I am writing a four-part SATB (soprano, alto, tenor, bass) and wanted to know if repeated (that is, successive) octaves are permissible?

I know that parallel fifths/octaves are not allowed, but what about successive fifths and octaves?

  • Do you mean repeating the same octave? Yes that's fine.
    – ecline6
    May 3, 2013 at 14:13
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    Great question -- my students got confused by this every year until I started putting it in bold type on the assignments. Use the term "oblique octaves" instead of successive, since that's a term others use to mean parallel. May 3, 2013 at 14:42
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    @MichaelScottCuthbert I’ve started saying in class that we’re only concerned with parallel motion. If there’s no motion then there can’t be any errors. The only problem with the term “oblique octaves” is that, on its face, it isn’t possible. Oblique motion involves one voice holding or repeating while the other voice moves, so it always involves a change of interval. Maybe “repeated octaves” would underline the difference? I don’t know, no matter how I try to cover it, this is a perennial source of confusion for students. Jan 26, 2018 at 12:17
  • "repeated octaves on the same pitch"? a mouthful, but I'm afraid that repeated octaves alone might mean "C-C to D-D" ("I repeated the use of octaves! Prof. Muchmore said it was okay!") you're totally right that oblique isn't the right work either. In my computer programming of music theory I use SIMILAR, CONTRARY, OBLIQUE, and NO_MOTION to distinguish the four kinds (with parallel a subset of similar). Jan 26, 2018 at 16:21

1 Answer 1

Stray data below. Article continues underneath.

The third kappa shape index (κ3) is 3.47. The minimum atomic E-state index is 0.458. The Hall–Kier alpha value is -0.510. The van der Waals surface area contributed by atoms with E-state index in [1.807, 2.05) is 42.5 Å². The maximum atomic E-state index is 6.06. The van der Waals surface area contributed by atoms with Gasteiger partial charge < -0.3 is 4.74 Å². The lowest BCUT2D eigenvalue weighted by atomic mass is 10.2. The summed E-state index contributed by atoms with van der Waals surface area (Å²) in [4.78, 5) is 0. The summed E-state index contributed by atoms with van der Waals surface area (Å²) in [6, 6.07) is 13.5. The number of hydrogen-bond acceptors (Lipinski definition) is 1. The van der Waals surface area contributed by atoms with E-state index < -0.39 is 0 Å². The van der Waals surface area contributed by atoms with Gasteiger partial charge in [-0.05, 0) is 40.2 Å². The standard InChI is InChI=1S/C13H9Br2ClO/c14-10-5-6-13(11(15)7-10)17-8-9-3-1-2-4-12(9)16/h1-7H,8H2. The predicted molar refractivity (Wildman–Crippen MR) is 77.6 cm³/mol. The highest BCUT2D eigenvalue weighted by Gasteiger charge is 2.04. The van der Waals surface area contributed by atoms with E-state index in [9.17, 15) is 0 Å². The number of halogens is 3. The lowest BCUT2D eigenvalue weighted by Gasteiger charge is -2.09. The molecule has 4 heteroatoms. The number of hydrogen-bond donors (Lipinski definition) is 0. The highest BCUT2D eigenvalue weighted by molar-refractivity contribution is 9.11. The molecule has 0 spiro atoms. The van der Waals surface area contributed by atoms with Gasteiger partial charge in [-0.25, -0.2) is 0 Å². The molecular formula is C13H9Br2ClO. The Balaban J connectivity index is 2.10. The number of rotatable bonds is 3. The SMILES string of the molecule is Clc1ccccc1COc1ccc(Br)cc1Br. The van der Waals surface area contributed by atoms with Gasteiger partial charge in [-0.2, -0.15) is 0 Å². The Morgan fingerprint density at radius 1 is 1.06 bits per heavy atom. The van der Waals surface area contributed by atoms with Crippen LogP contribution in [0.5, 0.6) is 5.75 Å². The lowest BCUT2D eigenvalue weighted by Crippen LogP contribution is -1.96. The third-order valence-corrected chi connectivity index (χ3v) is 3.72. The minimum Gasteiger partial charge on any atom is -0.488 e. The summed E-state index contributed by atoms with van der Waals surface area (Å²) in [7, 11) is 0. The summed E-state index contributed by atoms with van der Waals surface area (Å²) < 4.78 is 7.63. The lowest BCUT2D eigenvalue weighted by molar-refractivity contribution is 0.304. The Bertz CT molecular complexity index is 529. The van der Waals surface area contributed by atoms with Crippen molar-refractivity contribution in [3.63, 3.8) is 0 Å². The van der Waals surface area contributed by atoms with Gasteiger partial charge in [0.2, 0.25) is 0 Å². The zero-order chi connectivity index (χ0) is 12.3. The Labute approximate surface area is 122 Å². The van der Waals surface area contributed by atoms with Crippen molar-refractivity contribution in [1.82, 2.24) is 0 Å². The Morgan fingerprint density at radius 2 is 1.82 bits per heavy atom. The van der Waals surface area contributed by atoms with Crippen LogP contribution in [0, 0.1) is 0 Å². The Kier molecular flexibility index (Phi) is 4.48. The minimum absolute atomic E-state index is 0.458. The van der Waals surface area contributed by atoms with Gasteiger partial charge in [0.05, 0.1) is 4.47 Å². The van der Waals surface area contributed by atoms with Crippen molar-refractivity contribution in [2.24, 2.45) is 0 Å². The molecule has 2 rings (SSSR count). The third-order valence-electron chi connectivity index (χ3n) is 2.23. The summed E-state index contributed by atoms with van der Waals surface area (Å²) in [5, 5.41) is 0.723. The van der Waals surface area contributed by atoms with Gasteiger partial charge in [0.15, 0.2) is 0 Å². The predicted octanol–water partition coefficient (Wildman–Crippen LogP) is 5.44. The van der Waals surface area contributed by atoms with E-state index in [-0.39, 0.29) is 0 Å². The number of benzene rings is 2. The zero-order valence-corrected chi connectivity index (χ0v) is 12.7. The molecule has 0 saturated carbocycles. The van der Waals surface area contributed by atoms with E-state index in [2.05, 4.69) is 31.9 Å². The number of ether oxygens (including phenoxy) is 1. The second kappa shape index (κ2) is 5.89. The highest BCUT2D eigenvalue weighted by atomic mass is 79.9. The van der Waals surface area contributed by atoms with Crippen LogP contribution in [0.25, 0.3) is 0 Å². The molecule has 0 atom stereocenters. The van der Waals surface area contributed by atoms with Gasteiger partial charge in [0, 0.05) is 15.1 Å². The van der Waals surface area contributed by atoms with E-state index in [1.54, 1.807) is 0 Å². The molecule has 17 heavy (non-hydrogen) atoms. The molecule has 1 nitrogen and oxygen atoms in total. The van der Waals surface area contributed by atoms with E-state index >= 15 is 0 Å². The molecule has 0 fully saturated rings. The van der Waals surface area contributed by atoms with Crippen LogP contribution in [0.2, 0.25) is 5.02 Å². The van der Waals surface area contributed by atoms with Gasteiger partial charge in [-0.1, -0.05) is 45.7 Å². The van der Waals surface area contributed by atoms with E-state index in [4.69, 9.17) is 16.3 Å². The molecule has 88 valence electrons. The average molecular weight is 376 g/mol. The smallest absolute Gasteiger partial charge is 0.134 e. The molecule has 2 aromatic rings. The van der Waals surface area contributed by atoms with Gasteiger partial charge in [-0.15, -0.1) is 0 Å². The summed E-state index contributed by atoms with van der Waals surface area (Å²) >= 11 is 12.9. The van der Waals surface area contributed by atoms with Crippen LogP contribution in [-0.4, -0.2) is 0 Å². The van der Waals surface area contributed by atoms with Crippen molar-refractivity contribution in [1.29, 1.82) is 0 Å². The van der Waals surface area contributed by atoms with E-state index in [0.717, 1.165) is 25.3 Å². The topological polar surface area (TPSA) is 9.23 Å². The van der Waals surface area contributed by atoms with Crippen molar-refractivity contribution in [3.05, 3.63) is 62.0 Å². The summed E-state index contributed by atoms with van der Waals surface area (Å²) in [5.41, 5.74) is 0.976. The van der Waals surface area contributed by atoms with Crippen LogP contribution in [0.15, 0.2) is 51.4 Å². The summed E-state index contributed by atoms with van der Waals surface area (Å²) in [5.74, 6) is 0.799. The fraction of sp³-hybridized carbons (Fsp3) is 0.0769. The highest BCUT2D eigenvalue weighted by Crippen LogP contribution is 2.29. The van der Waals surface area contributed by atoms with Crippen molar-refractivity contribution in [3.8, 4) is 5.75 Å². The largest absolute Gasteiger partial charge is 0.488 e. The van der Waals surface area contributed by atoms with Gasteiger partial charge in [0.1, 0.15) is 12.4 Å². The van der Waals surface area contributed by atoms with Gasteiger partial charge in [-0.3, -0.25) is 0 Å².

Yes, they are, and many authorities seem to consider this so utterly obvious that they never even mention it. (Tripped me up big time when doing a music test right after changing schools, once.)

  • Yeah, things that people consider too obvious to mention often lead to the biggest blunders by students (so let's mention them!) -- I remember in my first year of playing clarinet getting screamed at for changing from F# to F-natural for the second note of a tie that went over the barline. I was told accidentals only carried through one bar -- how was I to know that it was "too obvious to mention" the exception for tied notes? Jan 26, 2018 at 16:24
  • @MichaelScottCuthbert: Unfortunately, a lot of people are told that the difference between a tie and a slur is that the former connects two notes that the same pitch, while the latter connects notes at different pitches, but in quality printed music ties should be horizontally confined to the spaces between notes, while slurs should generally extend into the space above or below the notes being connected, and people hand-writing music should typically follow that convention as well.
    – supercat
    Sep 7, 2020 at 19:11

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